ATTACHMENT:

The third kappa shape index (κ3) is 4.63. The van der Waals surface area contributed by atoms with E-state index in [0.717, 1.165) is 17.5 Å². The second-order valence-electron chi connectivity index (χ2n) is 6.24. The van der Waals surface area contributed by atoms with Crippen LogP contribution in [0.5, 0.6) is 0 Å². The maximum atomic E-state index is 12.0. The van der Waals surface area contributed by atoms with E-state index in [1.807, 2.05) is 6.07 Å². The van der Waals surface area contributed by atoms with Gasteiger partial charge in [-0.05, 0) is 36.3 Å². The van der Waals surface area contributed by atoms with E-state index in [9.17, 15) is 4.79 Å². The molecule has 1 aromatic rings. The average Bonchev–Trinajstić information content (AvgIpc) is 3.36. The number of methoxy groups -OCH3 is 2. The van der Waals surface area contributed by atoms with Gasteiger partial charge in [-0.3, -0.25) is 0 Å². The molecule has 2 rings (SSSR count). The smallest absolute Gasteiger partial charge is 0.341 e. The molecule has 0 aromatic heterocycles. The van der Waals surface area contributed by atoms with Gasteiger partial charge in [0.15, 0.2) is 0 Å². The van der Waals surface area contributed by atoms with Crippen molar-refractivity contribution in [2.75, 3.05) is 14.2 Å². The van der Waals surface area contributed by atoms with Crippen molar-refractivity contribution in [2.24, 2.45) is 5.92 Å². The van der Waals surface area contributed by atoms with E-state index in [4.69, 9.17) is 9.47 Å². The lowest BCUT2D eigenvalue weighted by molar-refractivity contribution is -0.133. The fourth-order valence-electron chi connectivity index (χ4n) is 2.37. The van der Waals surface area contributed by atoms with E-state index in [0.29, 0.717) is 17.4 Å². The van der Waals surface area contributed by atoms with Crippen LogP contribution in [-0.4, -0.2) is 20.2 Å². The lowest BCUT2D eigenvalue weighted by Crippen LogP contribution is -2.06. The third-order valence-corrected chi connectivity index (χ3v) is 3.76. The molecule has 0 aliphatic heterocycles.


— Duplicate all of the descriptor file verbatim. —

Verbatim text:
The third kappa shape index (κ3) is 4.63. The van der Waals surface area contributed by atoms with E-state index in [0.717, 1.165) is 17.5 Å². The second-order valence-electron chi connectivity index (χ2n) is 6.24. The van der Waals surface area contributed by atoms with Crippen LogP contribution in [0.5, 0.6) is 0 Å². The maximum atomic E-state index is 12.0. The van der Waals surface area contributed by atoms with E-state index in [1.807, 2.05) is 6.07 Å². The van der Waals surface area contributed by atoms with Gasteiger partial charge in [-0.05, 0) is 36.3 Å². The van der Waals surface area contributed by atoms with E-state index in [9.17, 15) is 4.79 Å². The molecule has 1 aromatic rings. The average Bonchev–Trinajstić information content (AvgIpc) is 3.36. The number of methoxy groups -OCH3 is 2. The van der Waals surface area contributed by atoms with Gasteiger partial charge in [-0.3, -0.25) is 0 Å². The molecule has 2 rings (SSSR count). The smallest absolute Gasteiger partial charge is 0.341 e. The molecule has 0 aromatic heterocycles. The van der Waals surface area contributed by atoms with Gasteiger partial charge in [0.15, 0.2) is 0 Å². The van der Waals surface area contributed by atoms with Crippen molar-refractivity contribution in [2.75, 3.05) is 14.2 Å². The van der Waals surface area contributed by atoms with Crippen molar-refractivity contribution in [2.24, 2.45) is 5.92 Å². The van der Waals surface area contributed by atoms with E-state index in [4.69, 9.17) is 9.47 Å². The lowest BCUT2D eigenvalue weighted by molar-refractivity contribution is -0.133. The fourth-order valence-electron chi connectivity index (χ4n) is 2.37. The van der Waals surface area contributed by atoms with E-state index in [0.29, 0.717) is 17.4 Å². The van der Waals surface area contributed by atoms with Crippen LogP contribution in [-0.4, -0.2) is 20.2 Å². The lowest BCUT2D eigenvalue weighted by Crippen LogP contribution is -2.06. The third-order valence-corrected chi connectivity index (χ3v) is 3.76. The molecule has 0 aliphatic heterocycles.